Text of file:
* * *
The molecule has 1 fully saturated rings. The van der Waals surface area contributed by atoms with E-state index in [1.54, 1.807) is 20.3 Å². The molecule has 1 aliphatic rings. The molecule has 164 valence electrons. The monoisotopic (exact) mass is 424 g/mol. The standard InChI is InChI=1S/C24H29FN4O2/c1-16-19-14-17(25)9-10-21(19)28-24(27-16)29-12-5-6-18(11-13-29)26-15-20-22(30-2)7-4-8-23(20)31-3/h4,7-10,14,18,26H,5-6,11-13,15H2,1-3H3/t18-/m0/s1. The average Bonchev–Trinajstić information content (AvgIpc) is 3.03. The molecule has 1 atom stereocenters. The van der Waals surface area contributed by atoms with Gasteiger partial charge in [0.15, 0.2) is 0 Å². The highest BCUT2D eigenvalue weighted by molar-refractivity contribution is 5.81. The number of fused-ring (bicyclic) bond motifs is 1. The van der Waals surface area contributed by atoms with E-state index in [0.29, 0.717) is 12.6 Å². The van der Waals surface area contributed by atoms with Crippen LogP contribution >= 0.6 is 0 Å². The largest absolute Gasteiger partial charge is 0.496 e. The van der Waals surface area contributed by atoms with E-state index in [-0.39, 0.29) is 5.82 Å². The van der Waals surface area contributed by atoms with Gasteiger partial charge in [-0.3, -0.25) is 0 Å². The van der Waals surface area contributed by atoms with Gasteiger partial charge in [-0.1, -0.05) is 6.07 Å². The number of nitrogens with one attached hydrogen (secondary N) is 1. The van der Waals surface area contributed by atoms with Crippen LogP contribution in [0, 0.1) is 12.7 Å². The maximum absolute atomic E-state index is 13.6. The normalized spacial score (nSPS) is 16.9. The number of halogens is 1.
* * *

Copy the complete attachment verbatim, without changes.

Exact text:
The molecule has 1 fully saturated rings. The van der Waals surface area contributed by atoms with E-state index in [1.54, 1.807) is 20.3 Å². The molecule has 1 aliphatic rings. The molecule has 164 valence electrons. The monoisotopic (exact) mass is 424 g/mol. The standard InChI is InChI=1S/C24H29FN4O2/c1-16-19-14-17(25)9-10-21(19)28-24(27-16)29-12-5-6-18(11-13-29)26-15-20-22(30-2)7-4-8-23(20)31-3/h4,7-10,14,18,26H,5-6,11-13,15H2,1-3H3/t18-/m0/s1. The average Bonchev–Trinajstić information content (AvgIpc) is 3.03. The molecule has 1 atom stereocenters. The van der Waals surface area contributed by atoms with Gasteiger partial charge in [0.15, 0.2) is 0 Å². The highest BCUT2D eigenvalue weighted by molar-refractivity contribution is 5.81. The number of fused-ring (bicyclic) bond motifs is 1. The van der Waals surface area contributed by atoms with E-state index in [0.29, 0.717) is 12.6 Å². The van der Waals surface area contributed by atoms with Crippen LogP contribution >= 0.6 is 0 Å². The largest absolute Gasteiger partial charge is 0.496 e. The van der Waals surface area contributed by atoms with E-state index in [-0.39, 0.29) is 5.82 Å². The van der Waals surface area contributed by atoms with Gasteiger partial charge in [-0.3, -0.25) is 0 Å². The van der Waals surface area contributed by atoms with Gasteiger partial charge in [-0.1, -0.05) is 6.07 Å². The number of nitrogens with one attached hydrogen (secondary N) is 1. The van der Waals surface area contributed by atoms with Crippen LogP contribution in [0, 0.1) is 12.7 Å². The maximum absolute atomic E-state index is 13.6. The normalized spacial score (nSPS) is 16.9. The number of halogens is 1.